Video report by ITV News correspondent Richard Pallot
Large numbers of Muslim soldiers from around the world fought alongside the Allies in the First World War, although their contribution is not always remembered and there are fears far right activists are actively trying to erase it.
In Saint-Acheul Amiens in northern France, 20 miles behind what was once the front line, are the graves of Christian soldiers who requested to be buried alongside their Muslim counterparts.
Walking among the graves there, Saleha Islam, whose grandfather Kurban Ali left India to fight for Britain during the War, told ITV News about the responsibility she felt of keeping the memory alive.
"He lost many people that he was friends with. They were either killed or they were seriously injured," she said.
"That will now be lost unless I take that on and talk about that with my children."
More than 400,000 Muslims fought for Britain during the First World War, but in total about two million Muslim soldiers and labourers stood with the Allies, according to the Forgotten Heroes 14-19 Foundation, a Belgian NGO.
The Foundation claims to have located 850,000 original documents relating to the global Muslim contribution to the Allied war effort.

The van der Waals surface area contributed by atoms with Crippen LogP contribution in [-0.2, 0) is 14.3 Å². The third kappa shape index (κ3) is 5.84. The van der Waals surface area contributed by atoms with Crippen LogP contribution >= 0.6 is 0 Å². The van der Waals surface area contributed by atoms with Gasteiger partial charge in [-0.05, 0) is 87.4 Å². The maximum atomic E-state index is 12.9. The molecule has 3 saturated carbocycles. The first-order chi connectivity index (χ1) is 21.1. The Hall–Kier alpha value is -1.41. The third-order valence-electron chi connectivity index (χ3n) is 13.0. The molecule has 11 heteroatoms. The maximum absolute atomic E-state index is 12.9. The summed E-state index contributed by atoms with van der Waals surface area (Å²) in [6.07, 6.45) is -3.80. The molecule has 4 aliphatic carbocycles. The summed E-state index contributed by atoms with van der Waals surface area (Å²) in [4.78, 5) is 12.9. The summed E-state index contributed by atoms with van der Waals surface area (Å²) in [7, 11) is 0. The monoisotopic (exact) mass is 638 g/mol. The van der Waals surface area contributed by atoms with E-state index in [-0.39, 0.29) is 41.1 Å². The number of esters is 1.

Some of the archived images are remarkable.
One shows King George V dismounting from his horse to pay respect to two Algerian soldiers.
In another unpublished photograph Moroccans travel on horseback through northern France.
In another Muslim solders pray close to the battlefield.
But in northern France, where the far right control several local councils, there is evidence to suggest further Muslim documentation found may have been deliberately destroyed.
"It makes me very angry because I think its part of my identity and history and heritage," the Forgotten Heroes Foundation's Hayyan Bhabha told ITV News.
The archives have an important role, helping many families to discover what happened to loved ones lost in the War.
"It just makes me more determined - in the context of the growing far right in Europe and here in France and other parts of the world - more determined to carry on with this mission of preserving archives," Mr Bhabha said.